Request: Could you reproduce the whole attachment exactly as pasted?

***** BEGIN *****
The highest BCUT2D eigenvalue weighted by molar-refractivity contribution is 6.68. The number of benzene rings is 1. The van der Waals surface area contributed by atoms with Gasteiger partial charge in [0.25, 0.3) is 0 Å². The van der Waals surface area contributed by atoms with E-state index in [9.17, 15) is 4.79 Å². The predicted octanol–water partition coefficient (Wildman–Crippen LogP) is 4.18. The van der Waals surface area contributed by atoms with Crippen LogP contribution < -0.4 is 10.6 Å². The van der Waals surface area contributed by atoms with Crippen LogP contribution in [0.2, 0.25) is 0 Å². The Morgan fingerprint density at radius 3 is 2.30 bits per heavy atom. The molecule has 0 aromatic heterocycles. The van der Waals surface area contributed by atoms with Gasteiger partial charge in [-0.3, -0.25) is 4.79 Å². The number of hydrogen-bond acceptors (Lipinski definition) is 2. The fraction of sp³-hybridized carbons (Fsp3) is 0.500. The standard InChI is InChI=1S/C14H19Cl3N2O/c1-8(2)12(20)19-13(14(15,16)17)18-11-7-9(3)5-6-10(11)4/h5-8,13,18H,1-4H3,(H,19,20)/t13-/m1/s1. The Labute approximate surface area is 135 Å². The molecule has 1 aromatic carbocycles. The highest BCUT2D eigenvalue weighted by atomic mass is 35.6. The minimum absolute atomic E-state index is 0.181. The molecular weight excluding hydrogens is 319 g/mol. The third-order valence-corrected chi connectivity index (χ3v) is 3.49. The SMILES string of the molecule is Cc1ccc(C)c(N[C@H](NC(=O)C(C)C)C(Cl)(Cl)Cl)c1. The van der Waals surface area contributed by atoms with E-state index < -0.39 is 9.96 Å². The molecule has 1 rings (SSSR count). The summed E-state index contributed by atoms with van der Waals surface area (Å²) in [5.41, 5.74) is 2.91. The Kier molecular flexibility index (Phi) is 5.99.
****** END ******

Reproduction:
The highest BCUT2D eigenvalue weighted by molar-refractivity contribution is 6.68. The number of benzene rings is 1. The van der Waals surface area contributed by atoms with Gasteiger partial charge in [0.25, 0.3) is 0 Å². The van der Waals surface area contributed by atoms with E-state index in [9.17, 15) is 4.79 Å². The predicted octanol–water partition coefficient (Wildman–Crippen LogP) is 4.18. The van der Waals surface area contributed by atoms with Crippen LogP contribution < -0.4 is 10.6 Å². The van der Waals surface area contributed by atoms with Crippen LogP contribution in [0.2, 0.25) is 0 Å². The Morgan fingerprint density at radius 3 is 2.30 bits per heavy atom. The molecule has 0 aromatic heterocycles. The van der Waals surface area contributed by atoms with Gasteiger partial charge in [-0.3, -0.25) is 4.79 Å². The number of hydrogen-bond acceptors (Lipinski definition) is 2. The fraction of sp³-hybridized carbons (Fsp3) is 0.500. The standard InChI is InChI=1S/C14H19Cl3N2O/c1-8(2)12(20)19-13(14(15,16)17)18-11-7-9(3)5-6-10(11)4/h5-8,13,18H,1-4H3,(H,19,20)/t13-/m1/s1. The Labute approximate surface area is 135 Å². The molecule has 1 aromatic carbocycles. The highest BCUT2D eigenvalue weighted by atomic mass is 35.6. The minimum absolute atomic E-state index is 0.181. The molecular weight excluding hydrogens is 319 g/mol. The third-order valence-corrected chi connectivity index (χ3v) is 3.49. The SMILES string of the molecule is Cc1ccc(C)c(N[C@H](NC(=O)C(C)C)C(Cl)(Cl)Cl)c1. The van der Waals surface area contributed by atoms with E-state index < -0.39 is 9.96 Å². The molecule has 1 rings (SSSR count). The summed E-state index contributed by atoms with van der Waals surface area (Å²) in [5.41, 5.74) is 2.91. The Kier molecular flexibility index (Phi) is 5.99.